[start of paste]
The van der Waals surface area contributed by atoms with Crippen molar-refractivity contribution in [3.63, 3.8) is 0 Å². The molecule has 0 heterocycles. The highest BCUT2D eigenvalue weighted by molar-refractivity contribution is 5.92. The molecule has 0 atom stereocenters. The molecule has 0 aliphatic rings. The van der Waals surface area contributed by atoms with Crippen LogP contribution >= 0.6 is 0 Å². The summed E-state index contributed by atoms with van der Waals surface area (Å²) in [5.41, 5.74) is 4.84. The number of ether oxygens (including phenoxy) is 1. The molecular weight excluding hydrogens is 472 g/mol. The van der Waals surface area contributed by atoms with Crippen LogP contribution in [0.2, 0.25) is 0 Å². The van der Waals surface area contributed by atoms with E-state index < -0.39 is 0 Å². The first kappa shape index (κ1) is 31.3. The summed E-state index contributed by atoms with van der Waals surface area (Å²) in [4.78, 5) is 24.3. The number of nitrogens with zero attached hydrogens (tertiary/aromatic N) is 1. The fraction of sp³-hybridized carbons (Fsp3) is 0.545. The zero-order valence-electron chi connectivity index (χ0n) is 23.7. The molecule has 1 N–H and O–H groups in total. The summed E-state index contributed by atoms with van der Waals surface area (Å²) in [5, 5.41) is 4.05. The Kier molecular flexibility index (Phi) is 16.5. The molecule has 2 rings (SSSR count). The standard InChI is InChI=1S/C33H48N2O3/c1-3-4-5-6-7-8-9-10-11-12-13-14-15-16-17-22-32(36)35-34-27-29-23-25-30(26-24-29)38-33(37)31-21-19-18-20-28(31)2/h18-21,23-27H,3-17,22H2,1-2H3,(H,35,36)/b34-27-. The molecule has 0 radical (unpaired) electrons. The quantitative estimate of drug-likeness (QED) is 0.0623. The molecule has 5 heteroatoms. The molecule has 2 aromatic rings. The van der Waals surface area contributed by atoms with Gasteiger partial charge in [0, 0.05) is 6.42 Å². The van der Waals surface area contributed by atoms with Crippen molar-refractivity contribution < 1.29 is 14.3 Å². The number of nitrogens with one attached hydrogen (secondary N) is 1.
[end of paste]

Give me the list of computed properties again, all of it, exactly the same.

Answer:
The van der Waals surface area contributed by atoms with Crippen molar-refractivity contribution in [3.63, 3.8) is 0 Å². The molecule has 0 heterocycles. The highest BCUT2D eigenvalue weighted by molar-refractivity contribution is 5.92. The molecule has 0 atom stereocenters. The molecule has 0 aliphatic rings. The van der Waals surface area contributed by atoms with Crippen LogP contribution >= 0.6 is 0 Å². The summed E-state index contributed by atoms with van der Waals surface area (Å²) in [5.41, 5.74) is 4.84. The number of ether oxygens (including phenoxy) is 1. The molecular weight excluding hydrogens is 472 g/mol. The van der Waals surface area contributed by atoms with Crippen LogP contribution in [0.2, 0.25) is 0 Å². The van der Waals surface area contributed by atoms with E-state index < -0.39 is 0 Å². The first kappa shape index (κ1) is 31.3. The summed E-state index contributed by atoms with van der Waals surface area (Å²) in [4.78, 5) is 24.3. The number of nitrogens with zero attached hydrogens (tertiary/aromatic N) is 1. The fraction of sp³-hybridized carbons (Fsp3) is 0.545. The zero-order valence-electron chi connectivity index (χ0n) is 23.7. The molecule has 1 N–H and O–H groups in total. The summed E-state index contributed by atoms with van der Waals surface area (Å²) in [5, 5.41) is 4.05. The Kier molecular flexibility index (Phi) is 16.5. The molecule has 2 rings (SSSR count). The standard InChI is InChI=1S/C33H48N2O3/c1-3-4-5-6-7-8-9-10-11-12-13-14-15-16-17-22-32(36)35-34-27-29-23-25-30(26-24-29)38-33(37)31-21-19-18-20-28(31)2/h18-21,23-27H,3-17,22H2,1-2H3,(H,35,36)/b34-27-. The molecule has 0 radical (unpaired) electrons. The quantitative estimate of drug-likeness (QED) is 0.0623. The molecule has 5 heteroatoms. The molecule has 2 aromatic rings. The van der Waals surface area contributed by atoms with Gasteiger partial charge in [0, 0.05) is 6.42 Å². The van der Waals surface area contributed by atoms with Crippen molar-refractivity contribution < 1.29 is 14.3 Å². The number of nitrogens with one attached hydrogen (secondary N) is 1.